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    A others have said, head over to the debt free wannabees board and start there. 

    Key things to do are to look at where your money is actually going, and decide where you can cut spending, set yourselves a realistic budget including provisions for paying off the debt and starting to save.
    Good luck! 
    All posts are my personal opinion, not formal advice Always get proper, professional advice (particularly about anything legal!)
  • TomokoAdhami
    TomokoAdhami Posts: 154 Forumite
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    You have taken great steps but further ones would be again conditional. I would suggest you to spend less on clothing and beauty products and on your son's clothing. I don't think we need to invest a lot in growing kids' clothing because we need to buy more and more each year. 
  • Siebrie
    Siebrie Posts: 2,909 Forumite
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    Well done on realising this, and actively taking steps to get back on your feet (hmmm, that doesn't sound quite right....), and well done on getting help with your self-esteem issue, that can't have been easy.
    Congratulations on both your jobs, I trust you are both doing everything to keep them and maybe get promoted? Show up, and on time, do your best, ongoing training, being kind to co-workers, etc.
    I agree with the previous posters: head over to the debt free wannabe board, and fill in an SOA (you don't have to publish it, but if you do, you will get great, honest feedback).
    One tip is to pay the credit cards first, as soon as your salary comes in, and not use them again. You have to live off the rest of your money for the rest of the week/month. Do you get paid weekly? I have been paid weekly for about a year, and found it terribly confusing; because the amount seemed so small, it felt more like pocket money and it was frittered away easily.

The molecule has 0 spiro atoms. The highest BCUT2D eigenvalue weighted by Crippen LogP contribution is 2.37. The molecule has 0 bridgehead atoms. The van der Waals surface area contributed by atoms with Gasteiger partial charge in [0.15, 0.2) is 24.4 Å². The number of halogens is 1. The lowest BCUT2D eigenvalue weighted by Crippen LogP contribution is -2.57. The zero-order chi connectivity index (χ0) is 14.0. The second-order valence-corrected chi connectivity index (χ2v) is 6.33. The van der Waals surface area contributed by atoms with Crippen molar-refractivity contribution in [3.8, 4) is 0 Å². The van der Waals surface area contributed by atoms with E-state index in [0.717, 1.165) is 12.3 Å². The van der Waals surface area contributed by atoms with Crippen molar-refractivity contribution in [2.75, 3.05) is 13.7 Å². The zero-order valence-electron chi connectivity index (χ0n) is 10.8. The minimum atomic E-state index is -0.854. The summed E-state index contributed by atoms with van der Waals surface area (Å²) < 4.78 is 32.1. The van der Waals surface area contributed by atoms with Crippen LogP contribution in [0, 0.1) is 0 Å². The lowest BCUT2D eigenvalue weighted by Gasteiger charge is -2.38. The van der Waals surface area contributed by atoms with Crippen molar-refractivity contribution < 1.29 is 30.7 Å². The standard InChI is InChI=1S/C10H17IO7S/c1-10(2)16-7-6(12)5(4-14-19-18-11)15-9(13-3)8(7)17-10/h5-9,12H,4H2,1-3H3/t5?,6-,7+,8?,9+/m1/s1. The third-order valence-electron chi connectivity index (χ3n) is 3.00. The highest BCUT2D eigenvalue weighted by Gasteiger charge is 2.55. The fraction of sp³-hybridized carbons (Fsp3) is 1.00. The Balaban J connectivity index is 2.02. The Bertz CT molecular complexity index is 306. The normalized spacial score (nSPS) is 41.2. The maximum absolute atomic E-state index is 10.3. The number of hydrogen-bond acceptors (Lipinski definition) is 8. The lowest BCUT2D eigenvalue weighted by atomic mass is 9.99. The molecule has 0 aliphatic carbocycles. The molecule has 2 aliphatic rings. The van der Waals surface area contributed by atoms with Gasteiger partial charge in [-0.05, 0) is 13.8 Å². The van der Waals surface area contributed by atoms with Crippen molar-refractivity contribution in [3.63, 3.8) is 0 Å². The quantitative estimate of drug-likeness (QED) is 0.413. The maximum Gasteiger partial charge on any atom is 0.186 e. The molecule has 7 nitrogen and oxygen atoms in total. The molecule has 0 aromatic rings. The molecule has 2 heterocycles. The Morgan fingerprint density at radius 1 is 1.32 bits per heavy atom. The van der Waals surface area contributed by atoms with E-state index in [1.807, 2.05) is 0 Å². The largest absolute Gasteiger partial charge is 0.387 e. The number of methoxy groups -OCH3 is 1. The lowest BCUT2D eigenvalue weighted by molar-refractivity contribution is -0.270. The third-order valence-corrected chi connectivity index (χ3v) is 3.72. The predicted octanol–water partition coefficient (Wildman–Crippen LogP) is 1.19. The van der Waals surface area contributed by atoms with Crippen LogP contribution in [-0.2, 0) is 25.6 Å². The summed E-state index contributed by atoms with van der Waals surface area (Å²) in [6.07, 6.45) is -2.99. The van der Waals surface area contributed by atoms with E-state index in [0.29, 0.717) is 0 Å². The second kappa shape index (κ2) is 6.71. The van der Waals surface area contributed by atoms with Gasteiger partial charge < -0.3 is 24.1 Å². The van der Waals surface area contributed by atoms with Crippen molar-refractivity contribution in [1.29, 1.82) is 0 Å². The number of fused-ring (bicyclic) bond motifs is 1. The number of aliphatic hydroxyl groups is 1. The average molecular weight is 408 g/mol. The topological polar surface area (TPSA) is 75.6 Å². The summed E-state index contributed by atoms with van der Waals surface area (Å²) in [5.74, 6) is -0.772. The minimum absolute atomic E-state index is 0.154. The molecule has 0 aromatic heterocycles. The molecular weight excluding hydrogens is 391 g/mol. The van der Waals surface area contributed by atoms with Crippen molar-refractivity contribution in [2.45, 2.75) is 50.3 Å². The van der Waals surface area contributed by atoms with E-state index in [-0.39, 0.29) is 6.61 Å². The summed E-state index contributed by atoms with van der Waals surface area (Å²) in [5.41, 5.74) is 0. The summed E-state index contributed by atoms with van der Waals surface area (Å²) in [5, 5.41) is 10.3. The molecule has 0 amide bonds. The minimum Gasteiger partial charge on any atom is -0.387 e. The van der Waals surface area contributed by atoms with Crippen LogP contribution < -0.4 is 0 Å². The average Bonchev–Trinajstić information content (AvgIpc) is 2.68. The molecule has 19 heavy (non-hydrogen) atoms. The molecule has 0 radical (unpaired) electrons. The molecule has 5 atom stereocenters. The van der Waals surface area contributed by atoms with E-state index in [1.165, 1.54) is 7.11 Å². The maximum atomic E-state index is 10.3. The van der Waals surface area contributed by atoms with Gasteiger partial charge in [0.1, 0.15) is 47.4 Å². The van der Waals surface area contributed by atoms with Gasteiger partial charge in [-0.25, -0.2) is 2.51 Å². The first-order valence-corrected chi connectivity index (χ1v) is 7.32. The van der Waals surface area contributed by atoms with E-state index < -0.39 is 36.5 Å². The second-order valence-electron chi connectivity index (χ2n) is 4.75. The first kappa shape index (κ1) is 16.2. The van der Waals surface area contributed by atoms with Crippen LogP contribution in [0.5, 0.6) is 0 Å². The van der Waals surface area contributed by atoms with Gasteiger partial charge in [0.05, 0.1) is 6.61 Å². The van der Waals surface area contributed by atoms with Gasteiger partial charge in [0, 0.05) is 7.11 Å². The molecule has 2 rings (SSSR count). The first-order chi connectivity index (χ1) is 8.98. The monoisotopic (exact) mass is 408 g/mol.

Are you wombling, too, in '22? € 58,96 = £ 52.09Wombling in Restrictive Times (2021) € 2.138,82 = £ 1,813.15Wombabeluba 2020! € 453,22 = £ 403.842019's wi-wa-wombles € 2.244,20 = £ 1,909.46Wombling to wealth 2018 € 972,97 = £ 879.54Still a womble 2017 #25 € 7.116,68 = £ 6,309.50Wombling Free 2016 #2 € 3.484,31 = £ 3,104.59
  • Savetowin
    Savetowin Posts: 25 Forumite
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    Sounds like you are doing really well!!
  • Kynthia
    Kynthia Posts: 5,672 Forumite
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    Well done on your progress so far. One thing that might help is seeing the effect of your sacrifices in some way. It's hard to give up things without seeing how it's making a difference so monitor your spend each month so you can see it going down, and put those savings towards reducing your credit card debt.

    Then start building a savings pot and having a goal. It could be for a house deposit or a dream holiday for in a few years time. That way an extra outfit, expensive coffee or getting your nails done won't seem as important as building this pot.

    Make it a challenge to get bargains. So eat at home as often as possible but if you do wang to eat out use Nectar points or find a voucher. Collect the Sun newspaper superdays vouchers for 2 free tickets to a theme park. Collect tesco clubcard points and use them for triple their value at various places. You can save so much money on entertainment if you try. 

    Young children don't need lots of expensive clothes and some toys are just as good secondhand. Look for bundles of clothes on Facebook market place and supplement with a few choice pieces from the shops. Same for toys as they are incredibly expensive new. Make sure you sell what you don't need, and small amounts add up. I knew someone who would sell lots of things for a small amount but gradually it would be enough to fund her childrens' school holiday activities. 
    Don't listen to me, I'm no expert!